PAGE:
1. Lifting Weights is Dangerous For You & Your Baby
Just the opposite is true, it seems. The outcomes for moms and babies are better with prenatal exercise. The research shows that fitter moms have shorter labors, less chance of preterm labor, fewer complications, and shorter hospital stays.
Also of note is that women who exercise during pregnancy report lower rates of perceived exertion during labor, than women who did not exercise. Ever better news is that fit moms have healthier babies. A recent study showed that exercise during pregnancy might program a baby’s heart to resist cardiovascular problems later in life, because they have stronger blood vessels. Another new study found that the brains of babies born to women who exercised moderately throughout pregnancy appear to mature faster.
2. The Perfect Training Programme: Walking Prenatal Yoga & Water Aerobics
I love yoga and I like walking. I must confess I thought Water Aerobics went out of ‘fitness fashion’ along with leotards and Jane Fonda style workouts. While all (perhaps not the water aerobics) are fabulous activities to have as part of your prenatal exercise routine. You just can’t beat the benefits of a strength training program added to these options.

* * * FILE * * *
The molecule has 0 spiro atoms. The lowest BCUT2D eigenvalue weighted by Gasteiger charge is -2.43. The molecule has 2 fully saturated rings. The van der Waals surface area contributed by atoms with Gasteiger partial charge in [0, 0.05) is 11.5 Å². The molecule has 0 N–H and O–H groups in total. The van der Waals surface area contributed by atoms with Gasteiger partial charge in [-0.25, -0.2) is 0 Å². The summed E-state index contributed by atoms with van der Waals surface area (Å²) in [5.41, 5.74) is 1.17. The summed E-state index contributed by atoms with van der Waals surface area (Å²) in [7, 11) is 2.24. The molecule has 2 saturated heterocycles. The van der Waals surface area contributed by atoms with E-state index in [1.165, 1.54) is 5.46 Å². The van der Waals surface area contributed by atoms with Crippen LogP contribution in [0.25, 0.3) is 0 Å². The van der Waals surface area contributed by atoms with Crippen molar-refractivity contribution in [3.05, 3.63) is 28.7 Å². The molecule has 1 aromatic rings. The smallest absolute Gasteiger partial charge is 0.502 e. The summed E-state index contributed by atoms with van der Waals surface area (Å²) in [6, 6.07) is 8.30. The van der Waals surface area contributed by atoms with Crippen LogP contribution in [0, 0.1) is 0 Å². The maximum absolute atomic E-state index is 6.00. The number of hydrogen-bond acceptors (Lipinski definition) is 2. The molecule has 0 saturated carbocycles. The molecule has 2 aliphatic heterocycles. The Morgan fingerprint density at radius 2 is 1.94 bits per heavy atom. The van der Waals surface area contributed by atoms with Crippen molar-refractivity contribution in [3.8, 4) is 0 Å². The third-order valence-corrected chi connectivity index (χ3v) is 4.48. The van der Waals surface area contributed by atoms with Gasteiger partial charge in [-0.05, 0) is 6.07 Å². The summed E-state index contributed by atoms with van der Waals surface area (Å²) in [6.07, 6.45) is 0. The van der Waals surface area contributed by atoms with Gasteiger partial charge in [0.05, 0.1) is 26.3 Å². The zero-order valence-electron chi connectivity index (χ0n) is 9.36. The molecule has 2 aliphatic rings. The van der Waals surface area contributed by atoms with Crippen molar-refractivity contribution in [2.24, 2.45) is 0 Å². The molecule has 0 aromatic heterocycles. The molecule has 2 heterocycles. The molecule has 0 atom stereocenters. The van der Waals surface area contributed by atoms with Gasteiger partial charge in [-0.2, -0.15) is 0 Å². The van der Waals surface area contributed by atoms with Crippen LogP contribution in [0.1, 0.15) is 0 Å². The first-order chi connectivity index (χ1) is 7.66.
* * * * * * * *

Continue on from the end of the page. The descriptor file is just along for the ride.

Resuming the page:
You need to be strong to support your changing body. To maintain your strength as you carry extra weight. To help your postpartum recovery process. To prepare yourself and your baby for intense moments of labour and delivery.
Just as your body will experience a multitude of changes as you progress through pregnancy, your program will need to go on a journey too. What you did in your first trimester might not be working for you in the third. Have to lower your intensity? Decrease your weights? That is totally necessary and normal. You will absolutely get back to where you were and likely, an even stronger version of your new-mama self.
3. Don’t Let Your Heart Rate Rise Over 130 BPM During Exercise.